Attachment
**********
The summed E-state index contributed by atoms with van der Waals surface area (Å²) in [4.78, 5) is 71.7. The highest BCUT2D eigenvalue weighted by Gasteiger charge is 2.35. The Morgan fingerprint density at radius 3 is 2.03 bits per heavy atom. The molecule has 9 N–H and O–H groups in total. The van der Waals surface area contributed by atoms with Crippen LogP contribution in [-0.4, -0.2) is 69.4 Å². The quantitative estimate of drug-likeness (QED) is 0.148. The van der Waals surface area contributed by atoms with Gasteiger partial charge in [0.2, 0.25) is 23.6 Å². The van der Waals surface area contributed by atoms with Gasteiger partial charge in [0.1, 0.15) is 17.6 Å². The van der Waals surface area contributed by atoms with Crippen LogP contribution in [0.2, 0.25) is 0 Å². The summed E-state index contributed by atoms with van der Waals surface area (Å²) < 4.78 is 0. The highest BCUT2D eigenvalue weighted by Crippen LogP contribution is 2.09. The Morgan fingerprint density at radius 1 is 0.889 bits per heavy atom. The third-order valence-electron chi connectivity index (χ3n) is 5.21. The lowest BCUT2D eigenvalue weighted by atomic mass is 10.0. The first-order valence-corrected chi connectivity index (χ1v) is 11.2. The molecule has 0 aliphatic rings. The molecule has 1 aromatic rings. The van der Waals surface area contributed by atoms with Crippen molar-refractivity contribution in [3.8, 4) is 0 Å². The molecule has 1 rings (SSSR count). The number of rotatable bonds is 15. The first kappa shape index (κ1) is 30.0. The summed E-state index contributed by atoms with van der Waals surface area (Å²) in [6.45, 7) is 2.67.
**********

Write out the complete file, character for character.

The summed E-state index contributed by atoms with van der Waals surface area (Å²) in [4.78, 5) is 71.7. The highest BCUT2D eigenvalue weighted by Gasteiger charge is 2.35. The Morgan fingerprint density at radius 3 is 2.03 bits per heavy atom. The molecule has 9 N–H and O–H groups in total. The van der Waals surface area contributed by atoms with Crippen LogP contribution in [-0.4, -0.2) is 69.4 Å². The quantitative estimate of drug-likeness (QED) is 0.148. The van der Waals surface area contributed by atoms with Gasteiger partial charge in [0.2, 0.25) is 23.6 Å². The van der Waals surface area contributed by atoms with Gasteiger partial charge in [0.1, 0.15) is 17.6 Å². The van der Waals surface area contributed by atoms with Crippen LogP contribution in [0.2, 0.25) is 0 Å². The summed E-state index contributed by atoms with van der Waals surface area (Å²) < 4.78 is 0. The highest BCUT2D eigenvalue weighted by Crippen LogP contribution is 2.09. The Morgan fingerprint density at radius 1 is 0.889 bits per heavy atom. The third-order valence-electron chi connectivity index (χ3n) is 5.21. The lowest BCUT2D eigenvalue weighted by atomic mass is 10.0. The first-order valence-corrected chi connectivity index (χ1v) is 11.2. The molecule has 0 aliphatic rings. The molecule has 1 aromatic rings. The van der Waals surface area contributed by atoms with Crippen molar-refractivity contribution in [3.8, 4) is 0 Å². The molecule has 1 rings (SSSR count). The number of rotatable bonds is 15. The first kappa shape index (κ1) is 30.0. The summed E-state index contributed by atoms with van der Waals surface area (Å²) in [6.45, 7) is 2.67.